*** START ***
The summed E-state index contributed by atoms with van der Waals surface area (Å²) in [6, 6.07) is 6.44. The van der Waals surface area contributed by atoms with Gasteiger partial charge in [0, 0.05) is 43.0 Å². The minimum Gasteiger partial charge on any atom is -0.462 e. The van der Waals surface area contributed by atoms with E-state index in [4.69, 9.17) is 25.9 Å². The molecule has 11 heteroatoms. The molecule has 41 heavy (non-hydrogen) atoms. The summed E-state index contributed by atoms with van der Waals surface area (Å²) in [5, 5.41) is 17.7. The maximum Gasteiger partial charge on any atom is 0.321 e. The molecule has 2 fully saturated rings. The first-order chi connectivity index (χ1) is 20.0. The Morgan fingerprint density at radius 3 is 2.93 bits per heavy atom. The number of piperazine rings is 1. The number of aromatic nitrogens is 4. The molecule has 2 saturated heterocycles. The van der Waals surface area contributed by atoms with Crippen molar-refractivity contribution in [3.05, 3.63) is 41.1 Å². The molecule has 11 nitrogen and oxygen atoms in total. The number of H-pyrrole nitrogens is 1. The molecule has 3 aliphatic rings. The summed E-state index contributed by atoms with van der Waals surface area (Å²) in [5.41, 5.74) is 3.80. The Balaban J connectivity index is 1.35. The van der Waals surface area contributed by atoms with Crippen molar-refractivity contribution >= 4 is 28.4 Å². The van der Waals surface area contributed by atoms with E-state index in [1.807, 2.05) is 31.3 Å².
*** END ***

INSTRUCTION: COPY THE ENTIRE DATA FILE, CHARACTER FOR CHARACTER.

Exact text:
The summed E-state index contributed by atoms with van der Waals surface area (Å²) in [6, 6.07) is 6.44. The van der Waals surface area contributed by atoms with Gasteiger partial charge in [0, 0.05) is 43.0 Å². The minimum Gasteiger partial charge on any atom is -0.462 e. The van der Waals surface area contributed by atoms with E-state index in [4.69, 9.17) is 25.9 Å². The molecule has 11 heteroatoms. The molecule has 41 heavy (non-hydrogen) atoms. The summed E-state index contributed by atoms with van der Waals surface area (Å²) in [5, 5.41) is 17.7. The maximum Gasteiger partial charge on any atom is 0.321 e. The molecule has 2 fully saturated rings. The first-order chi connectivity index (χ1) is 20.0. The Morgan fingerprint density at radius 3 is 2.93 bits per heavy atom. The number of piperazine rings is 1. The number of aromatic nitrogens is 4. The molecule has 2 saturated heterocycles. The van der Waals surface area contributed by atoms with Crippen molar-refractivity contribution in [3.05, 3.63) is 41.1 Å². The molecule has 11 nitrogen and oxygen atoms in total. The number of H-pyrrole nitrogens is 1. The molecule has 3 aliphatic rings. The summed E-state index contributed by atoms with van der Waals surface area (Å²) in [5.41, 5.74) is 3.80. The Balaban J connectivity index is 1.35. The van der Waals surface area contributed by atoms with Crippen molar-refractivity contribution >= 4 is 28.4 Å². The van der Waals surface area contributed by atoms with E-state index in [1.807, 2.05) is 31.3 Å².